The Panthers had too many penalties, made too many mistakes on defense, showed no signs of life on offense for the first 25 minutes of the game, were outrun and outpassed and outplayed all day. And yet they came within a couple plays of knocking off a clearly superior team.

If I had a hat, it’d be tipped to the Panthers for making this a game worth watching, for getting me to pay attention to the teams’ strategies more than the advertisers’ strategies.

One for the ages, in any case.

SB 38 second half

No miracle runback for the Panthers. But a wonderful effort by a team that seemed clearly outgunned from the get-go.

Even if the Pats win, credit goes to the Panthers for making this a Super Bowl for the ages.

Kick is good! 32-29 Pats. 4 seconds left.

41 yard field goal try. Has Adam Vinatieri used up all his bad luck?

Big completion to the 24 yard line. Pretty long field goal from here.

14 seconds left. Maybe two chances for the Pats to get into field goal range. Overtime looking likely.

Ouch. Penalty nullifies huge first down for the Pats. Troy Brown makes a great catch with 30 seconds left.

29-29 with a minute left. Pats have the MVP QB. Field goal can win it.


1:08: Delhomme is the luckiest man alive. Nine defenders in pass coverage and a guy gets wide open in the end zone. TD gives Panthers the chance to tie it. Kick is good.

1:38, 4Q: 2nd & 10 from the Pats 15. Short gain makes it 3rd and 8.

1:50: Delhomme has some luck left, nails a 30-yard completion. Getting interesting here. Remember, they need a touchdown.


I have to think Jake Delhomme has run out of miracles, but the Pats will be in a prevent defense that will let some receivers get open.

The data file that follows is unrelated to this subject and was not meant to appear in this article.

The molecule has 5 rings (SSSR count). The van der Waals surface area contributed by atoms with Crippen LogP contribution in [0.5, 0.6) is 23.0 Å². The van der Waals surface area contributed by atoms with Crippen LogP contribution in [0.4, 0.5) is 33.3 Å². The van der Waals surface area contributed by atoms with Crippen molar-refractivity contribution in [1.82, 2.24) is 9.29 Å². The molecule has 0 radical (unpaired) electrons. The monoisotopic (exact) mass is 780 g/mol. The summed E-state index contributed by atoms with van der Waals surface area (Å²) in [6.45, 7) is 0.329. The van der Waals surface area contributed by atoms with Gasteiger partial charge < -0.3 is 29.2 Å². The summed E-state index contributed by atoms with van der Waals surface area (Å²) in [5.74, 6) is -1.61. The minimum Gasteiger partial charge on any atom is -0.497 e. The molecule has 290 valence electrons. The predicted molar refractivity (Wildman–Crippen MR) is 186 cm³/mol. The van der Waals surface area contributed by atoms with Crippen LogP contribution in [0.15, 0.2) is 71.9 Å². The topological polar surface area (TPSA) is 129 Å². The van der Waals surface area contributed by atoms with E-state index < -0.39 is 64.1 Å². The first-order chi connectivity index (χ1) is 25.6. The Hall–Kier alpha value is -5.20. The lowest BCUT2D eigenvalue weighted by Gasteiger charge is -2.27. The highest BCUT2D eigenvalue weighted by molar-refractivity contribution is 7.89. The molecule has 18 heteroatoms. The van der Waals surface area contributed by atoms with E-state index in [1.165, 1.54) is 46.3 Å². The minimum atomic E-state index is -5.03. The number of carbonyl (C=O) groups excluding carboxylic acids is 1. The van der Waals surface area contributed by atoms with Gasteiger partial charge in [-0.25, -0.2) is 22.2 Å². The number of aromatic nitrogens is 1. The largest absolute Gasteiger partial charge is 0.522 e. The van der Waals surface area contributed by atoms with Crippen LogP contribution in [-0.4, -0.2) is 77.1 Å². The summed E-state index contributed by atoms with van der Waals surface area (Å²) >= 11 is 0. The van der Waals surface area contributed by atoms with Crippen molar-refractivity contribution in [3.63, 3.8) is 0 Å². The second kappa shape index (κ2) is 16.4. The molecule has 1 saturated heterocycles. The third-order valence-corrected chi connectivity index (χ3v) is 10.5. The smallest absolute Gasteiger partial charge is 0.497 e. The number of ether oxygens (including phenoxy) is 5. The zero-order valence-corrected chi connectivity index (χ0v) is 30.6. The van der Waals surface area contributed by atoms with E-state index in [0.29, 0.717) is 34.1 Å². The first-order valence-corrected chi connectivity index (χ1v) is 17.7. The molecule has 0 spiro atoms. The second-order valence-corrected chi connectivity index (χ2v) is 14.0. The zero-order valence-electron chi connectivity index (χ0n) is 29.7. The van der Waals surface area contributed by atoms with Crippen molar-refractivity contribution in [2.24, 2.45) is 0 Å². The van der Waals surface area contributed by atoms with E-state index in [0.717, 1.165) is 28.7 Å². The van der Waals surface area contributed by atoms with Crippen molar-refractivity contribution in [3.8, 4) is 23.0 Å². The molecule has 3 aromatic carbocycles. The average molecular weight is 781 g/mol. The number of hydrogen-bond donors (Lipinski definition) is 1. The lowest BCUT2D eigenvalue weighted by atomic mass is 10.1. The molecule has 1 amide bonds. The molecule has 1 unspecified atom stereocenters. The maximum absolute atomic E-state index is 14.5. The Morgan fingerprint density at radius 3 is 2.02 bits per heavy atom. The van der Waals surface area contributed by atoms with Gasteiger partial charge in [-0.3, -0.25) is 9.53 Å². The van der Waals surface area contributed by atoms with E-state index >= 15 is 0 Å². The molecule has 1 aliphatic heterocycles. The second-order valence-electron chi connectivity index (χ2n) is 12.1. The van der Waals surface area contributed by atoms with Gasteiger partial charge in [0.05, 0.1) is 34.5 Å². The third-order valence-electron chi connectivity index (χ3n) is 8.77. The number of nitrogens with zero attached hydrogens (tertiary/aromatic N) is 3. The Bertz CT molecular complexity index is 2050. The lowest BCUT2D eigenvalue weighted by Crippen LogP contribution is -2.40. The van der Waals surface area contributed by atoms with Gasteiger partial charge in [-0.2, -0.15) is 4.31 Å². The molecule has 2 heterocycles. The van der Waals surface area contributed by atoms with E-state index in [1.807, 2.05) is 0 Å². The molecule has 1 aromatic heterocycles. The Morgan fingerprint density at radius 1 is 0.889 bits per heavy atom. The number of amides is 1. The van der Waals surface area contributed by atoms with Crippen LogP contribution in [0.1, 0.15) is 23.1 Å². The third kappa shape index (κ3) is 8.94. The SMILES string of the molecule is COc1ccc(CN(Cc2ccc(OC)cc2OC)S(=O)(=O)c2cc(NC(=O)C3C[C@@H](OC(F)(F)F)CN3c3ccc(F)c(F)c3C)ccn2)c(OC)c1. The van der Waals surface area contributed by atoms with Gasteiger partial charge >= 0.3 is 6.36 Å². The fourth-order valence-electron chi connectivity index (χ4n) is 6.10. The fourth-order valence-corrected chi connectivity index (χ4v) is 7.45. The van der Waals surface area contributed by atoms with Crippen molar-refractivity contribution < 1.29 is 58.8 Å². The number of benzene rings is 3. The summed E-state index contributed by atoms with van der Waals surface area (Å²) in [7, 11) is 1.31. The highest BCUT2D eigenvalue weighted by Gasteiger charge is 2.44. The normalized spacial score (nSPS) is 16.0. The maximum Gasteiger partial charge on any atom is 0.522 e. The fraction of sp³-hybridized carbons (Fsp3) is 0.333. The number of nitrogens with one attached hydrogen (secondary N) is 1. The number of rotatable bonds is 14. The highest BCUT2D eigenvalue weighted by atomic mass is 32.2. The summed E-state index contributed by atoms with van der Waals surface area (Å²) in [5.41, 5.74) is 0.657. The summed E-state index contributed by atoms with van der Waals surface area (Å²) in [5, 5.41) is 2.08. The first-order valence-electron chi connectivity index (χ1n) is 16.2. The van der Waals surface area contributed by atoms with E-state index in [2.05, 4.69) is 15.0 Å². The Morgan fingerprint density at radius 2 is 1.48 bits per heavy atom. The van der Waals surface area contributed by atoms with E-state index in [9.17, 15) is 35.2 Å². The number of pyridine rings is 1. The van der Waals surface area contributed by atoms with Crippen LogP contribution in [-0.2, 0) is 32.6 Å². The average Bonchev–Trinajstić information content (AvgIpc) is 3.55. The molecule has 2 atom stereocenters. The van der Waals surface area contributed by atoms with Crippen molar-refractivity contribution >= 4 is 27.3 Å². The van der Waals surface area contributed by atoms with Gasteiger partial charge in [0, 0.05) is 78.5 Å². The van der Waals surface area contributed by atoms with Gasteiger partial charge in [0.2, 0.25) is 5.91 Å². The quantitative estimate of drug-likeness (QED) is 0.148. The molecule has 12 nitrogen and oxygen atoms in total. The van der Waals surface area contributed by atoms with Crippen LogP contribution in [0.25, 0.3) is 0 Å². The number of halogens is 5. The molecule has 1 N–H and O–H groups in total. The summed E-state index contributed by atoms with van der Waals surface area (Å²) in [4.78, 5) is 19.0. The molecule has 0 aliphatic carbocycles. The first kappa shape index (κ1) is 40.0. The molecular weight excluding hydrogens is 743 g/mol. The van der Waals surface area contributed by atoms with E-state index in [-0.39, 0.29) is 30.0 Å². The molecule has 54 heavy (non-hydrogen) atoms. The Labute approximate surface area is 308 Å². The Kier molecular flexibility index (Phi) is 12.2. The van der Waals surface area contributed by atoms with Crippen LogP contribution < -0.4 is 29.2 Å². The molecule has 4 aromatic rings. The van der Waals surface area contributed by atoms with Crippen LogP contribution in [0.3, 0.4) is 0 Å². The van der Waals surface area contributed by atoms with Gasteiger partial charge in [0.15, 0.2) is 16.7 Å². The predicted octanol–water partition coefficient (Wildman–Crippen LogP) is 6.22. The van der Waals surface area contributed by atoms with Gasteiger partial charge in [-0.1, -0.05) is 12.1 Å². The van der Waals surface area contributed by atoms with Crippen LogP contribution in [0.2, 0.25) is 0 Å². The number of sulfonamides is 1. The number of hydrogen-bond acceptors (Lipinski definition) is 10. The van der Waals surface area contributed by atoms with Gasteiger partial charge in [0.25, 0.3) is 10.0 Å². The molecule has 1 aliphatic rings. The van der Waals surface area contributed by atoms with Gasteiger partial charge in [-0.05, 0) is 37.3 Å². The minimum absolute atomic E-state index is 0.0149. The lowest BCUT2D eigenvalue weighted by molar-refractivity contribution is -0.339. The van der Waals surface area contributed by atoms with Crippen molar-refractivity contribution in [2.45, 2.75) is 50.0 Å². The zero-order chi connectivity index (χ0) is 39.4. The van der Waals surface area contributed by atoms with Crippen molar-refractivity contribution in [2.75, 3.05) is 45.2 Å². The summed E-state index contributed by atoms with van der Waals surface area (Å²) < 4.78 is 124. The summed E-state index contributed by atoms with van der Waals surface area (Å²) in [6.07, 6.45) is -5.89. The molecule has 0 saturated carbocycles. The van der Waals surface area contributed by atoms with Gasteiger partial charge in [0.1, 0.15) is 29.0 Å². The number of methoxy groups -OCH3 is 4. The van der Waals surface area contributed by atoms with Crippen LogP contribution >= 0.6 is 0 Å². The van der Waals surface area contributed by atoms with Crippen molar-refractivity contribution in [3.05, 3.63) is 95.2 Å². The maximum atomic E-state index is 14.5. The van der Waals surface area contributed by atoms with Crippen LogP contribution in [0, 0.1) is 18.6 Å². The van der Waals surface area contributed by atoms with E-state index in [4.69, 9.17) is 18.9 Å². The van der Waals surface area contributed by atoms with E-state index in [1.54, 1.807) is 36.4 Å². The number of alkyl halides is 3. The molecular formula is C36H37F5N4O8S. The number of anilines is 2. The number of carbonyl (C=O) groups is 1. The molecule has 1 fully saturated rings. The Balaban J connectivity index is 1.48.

Did I call that drive or what?


3:00 Q4: Brady finds linebacker Mike Vrabel for the TD. 2-point attempt succeeds. 29-21 Pats.

Brady rolls out, finds David Givens inside the 5 for a first down. Panthers need another miracle.

4:00 Q4: Pats at the Panthers’ 21. Big rush forces a bad Brady pass. 3rd and 9.


Panthers defense needs to take some risks now or the Pats are gonna chew ’em up with a grinding drive down to field goal territory.


Reality check: Pats have moved the ball well most of the game; all they need is one drive and a field goal. Stands to reason their field goal kicker has used up all his bad luck.


Holy Shit! How was that for a game-breaking pass … floats this prayer of a pass up for grabs … receiver outruns single coverage, goes in for the TD. Miracle play. Second two-point attempt fails. 22-21, Panthers.

3rd & 10 for Delhomme … games on the line here.


Back to the game: Panthers pick off a Tom Brady pass in the end zone. I don’t see it affecting the outcome. Phil Simms, boy genius: pass rush causes QB’s to pass badly. Gee, I never noticed that before. Except in every game ever played.

### that is a hoot.


8:38 4Q: Pats’ Kevin Faulk dashes to the Panthers 10. Curtains for Carolina.